Reflecting on the tensions around gentrification, colonization and governmentality that animated discussion of the diverse mapping practices presented at Coimbra, it is tempting to argue that the answer to the question ‘Why map?’ should be ‘Social justice!’. In the question and answer session on Thursday’s opening plenary, one participant made this argument forcefully. Drawing on discussions around gentrification and colonization that had emerged the previous day, she divided the projects presented in the plenary into two camps: ‘art for art’s sake’ and ‘art with a political conscience’ positioning the latter as worthwhile and the former as a waste of time. While this contribution came from a concern for justice that I share, we should be wary of such division. It is quite right that we should reflect on specific projects/practices so as to minimize their propensity to perpetuate patterns of oppression. But there is a difference between saying ‘no art/maps should perpetuate oppression’ and ‘all art/maps should serve explicit social justice goals’. Framed in the positive (‘all maps should…’) we limit our expression to what we currently understand as ‘justice’, and we limit ourselves to what is imaginable within the existing framework of what counts as ‘radical politics’. Framed in the negative (‘no maps should…’), we map ethically – avoiding/minimizing oppression – but cultivating multiplicity. What strikes me as the power of maps (or mapping) as I return from Coimbra, is their capacity to proliferate understandings of our world, to multiply possibilities for knowing and, through doing so, to multiply possibilities for being. When conducted ethically or critically, this seems to be the radical promise of participatory cultural mapping and a decent enough answer to the question ‘why map?’.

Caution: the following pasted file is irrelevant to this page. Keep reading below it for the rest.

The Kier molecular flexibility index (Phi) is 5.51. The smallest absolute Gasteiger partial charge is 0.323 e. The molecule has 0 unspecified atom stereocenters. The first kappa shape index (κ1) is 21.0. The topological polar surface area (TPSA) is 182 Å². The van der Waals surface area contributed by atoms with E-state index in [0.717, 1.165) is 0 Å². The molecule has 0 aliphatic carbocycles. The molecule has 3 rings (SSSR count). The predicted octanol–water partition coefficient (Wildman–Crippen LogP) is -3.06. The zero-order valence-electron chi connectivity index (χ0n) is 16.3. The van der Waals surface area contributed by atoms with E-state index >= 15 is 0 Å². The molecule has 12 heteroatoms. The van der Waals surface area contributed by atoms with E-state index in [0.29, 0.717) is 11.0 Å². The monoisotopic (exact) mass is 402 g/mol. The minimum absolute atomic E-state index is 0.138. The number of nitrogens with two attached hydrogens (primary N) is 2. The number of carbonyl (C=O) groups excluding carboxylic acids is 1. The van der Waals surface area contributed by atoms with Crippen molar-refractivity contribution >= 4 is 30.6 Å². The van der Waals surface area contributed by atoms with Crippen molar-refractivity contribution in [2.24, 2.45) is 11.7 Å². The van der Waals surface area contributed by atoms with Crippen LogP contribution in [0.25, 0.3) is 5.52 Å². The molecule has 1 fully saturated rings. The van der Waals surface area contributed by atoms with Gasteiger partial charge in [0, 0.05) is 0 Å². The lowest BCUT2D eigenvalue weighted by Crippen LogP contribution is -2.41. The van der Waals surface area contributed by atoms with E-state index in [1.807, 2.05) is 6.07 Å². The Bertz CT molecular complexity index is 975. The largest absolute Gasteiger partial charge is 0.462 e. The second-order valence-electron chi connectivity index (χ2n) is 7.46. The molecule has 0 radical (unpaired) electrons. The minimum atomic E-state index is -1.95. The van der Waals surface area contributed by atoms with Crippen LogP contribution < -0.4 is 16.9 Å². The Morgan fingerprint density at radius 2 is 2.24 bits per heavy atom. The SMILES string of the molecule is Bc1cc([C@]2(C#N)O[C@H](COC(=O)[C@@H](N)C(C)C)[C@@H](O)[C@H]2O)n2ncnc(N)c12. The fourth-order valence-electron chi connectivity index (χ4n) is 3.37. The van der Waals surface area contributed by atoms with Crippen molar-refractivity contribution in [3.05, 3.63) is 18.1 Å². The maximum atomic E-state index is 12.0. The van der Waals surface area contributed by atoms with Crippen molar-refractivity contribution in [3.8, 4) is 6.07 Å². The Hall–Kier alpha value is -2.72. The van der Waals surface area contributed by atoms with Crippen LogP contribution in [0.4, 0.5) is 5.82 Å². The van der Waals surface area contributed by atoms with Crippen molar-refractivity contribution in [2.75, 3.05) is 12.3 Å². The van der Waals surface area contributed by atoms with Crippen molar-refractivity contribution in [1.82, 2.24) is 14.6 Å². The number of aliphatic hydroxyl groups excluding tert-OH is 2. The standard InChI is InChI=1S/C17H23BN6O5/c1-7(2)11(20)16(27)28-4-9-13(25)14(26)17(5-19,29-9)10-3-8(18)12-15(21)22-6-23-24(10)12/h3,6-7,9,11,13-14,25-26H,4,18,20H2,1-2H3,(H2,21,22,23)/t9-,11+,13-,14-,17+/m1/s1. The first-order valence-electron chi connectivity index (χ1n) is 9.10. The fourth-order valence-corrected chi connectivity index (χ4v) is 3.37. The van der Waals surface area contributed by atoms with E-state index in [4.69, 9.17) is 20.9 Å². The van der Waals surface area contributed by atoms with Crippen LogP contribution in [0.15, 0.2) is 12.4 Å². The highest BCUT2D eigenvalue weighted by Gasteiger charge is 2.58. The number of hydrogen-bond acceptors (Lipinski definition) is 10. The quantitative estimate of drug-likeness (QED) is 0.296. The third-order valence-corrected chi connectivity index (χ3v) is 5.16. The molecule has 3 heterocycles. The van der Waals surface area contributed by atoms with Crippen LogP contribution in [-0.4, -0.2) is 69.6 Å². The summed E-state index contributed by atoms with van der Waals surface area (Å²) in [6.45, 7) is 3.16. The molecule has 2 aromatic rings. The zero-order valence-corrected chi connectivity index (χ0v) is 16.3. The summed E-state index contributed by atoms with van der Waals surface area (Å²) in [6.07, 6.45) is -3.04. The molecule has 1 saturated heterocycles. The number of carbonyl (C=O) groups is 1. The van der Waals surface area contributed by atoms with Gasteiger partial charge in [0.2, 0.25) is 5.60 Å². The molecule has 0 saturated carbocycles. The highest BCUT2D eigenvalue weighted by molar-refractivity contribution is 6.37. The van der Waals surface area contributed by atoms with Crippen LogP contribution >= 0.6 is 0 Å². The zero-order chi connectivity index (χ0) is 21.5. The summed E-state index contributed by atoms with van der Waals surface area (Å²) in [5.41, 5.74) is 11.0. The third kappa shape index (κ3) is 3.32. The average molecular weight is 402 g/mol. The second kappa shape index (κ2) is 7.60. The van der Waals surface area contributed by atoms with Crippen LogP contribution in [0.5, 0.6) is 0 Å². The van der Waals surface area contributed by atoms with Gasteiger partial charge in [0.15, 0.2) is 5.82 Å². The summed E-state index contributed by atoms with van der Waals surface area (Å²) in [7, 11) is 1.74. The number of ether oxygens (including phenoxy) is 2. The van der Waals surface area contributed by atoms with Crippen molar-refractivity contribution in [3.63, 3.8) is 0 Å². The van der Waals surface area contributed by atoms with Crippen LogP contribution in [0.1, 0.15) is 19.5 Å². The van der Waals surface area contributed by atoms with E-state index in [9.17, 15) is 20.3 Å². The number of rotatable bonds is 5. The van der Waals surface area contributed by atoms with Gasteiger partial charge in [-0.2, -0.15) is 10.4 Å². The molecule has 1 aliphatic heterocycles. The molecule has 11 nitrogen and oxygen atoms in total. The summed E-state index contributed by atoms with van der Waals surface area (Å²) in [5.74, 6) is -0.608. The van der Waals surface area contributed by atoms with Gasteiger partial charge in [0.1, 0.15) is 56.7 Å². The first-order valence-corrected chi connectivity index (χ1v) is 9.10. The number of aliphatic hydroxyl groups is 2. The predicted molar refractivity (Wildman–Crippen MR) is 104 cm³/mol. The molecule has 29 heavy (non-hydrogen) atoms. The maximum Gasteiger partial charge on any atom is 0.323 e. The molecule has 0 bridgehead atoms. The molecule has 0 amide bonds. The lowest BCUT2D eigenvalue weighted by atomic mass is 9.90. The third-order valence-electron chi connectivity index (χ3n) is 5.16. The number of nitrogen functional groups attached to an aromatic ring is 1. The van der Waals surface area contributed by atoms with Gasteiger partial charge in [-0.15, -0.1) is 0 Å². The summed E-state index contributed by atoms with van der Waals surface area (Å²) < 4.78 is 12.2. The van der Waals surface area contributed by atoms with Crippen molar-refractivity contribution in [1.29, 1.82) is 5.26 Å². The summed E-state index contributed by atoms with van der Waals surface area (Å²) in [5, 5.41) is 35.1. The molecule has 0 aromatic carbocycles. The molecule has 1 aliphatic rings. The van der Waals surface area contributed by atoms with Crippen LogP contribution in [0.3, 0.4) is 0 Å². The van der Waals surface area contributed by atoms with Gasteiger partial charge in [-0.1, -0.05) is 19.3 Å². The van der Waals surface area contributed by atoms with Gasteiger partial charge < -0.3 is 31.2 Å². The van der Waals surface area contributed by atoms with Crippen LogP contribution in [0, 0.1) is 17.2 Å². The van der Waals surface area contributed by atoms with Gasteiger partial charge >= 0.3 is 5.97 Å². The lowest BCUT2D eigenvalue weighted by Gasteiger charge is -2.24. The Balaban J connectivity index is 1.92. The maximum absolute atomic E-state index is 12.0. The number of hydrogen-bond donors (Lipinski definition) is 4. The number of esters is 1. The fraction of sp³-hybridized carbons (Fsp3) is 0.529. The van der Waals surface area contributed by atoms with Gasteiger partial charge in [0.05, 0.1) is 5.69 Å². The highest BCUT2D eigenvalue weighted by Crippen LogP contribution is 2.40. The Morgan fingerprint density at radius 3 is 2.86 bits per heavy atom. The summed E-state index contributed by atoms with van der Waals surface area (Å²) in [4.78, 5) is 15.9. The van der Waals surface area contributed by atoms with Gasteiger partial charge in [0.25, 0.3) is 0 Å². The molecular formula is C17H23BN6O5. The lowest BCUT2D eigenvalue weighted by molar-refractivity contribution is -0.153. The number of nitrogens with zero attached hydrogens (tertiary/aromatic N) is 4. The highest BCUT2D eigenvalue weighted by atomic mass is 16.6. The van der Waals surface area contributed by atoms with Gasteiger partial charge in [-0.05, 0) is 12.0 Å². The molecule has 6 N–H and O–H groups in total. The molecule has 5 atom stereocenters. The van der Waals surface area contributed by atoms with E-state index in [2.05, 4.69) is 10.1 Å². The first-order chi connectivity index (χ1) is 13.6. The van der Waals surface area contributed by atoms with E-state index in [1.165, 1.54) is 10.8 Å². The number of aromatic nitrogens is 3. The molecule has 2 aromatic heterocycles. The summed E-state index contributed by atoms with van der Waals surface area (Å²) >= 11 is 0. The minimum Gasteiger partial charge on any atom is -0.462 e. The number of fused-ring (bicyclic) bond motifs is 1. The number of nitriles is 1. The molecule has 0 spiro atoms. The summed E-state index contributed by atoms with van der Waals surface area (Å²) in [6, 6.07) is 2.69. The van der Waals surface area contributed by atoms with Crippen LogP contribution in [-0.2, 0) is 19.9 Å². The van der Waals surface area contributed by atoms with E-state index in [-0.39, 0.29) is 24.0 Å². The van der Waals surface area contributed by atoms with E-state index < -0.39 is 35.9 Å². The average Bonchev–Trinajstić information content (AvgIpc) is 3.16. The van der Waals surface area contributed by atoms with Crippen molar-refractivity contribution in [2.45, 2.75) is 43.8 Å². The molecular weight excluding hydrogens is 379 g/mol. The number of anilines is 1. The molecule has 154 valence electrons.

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Rose, N. (1999). Powers of Freedom : Reframing Political Thought. Cambridge: Cambridge University Press.
Scott, J. C. (1998). Seeing Like a State : How Certain Schemes to Improve the Human Condition Have Failed. New Haven, Conn. ; London: Yale University Press.
Smith, N. (1996). The New Urban Frontier: Gentrification and the Revanchist City, Taylor & Francis.
Valverde, M. (2011). ‘Seeing Like a City: The Dialectic of Modern and Premodern Ways of Seeing in Urban Governance’. Law & Society Review, 45(2), pp. 277-312.
Zukin, S. (1987). ‘Gentrification: Culture and Capital in the Urban Core’. Annual Review of Sociology, 13, pp. 129-147.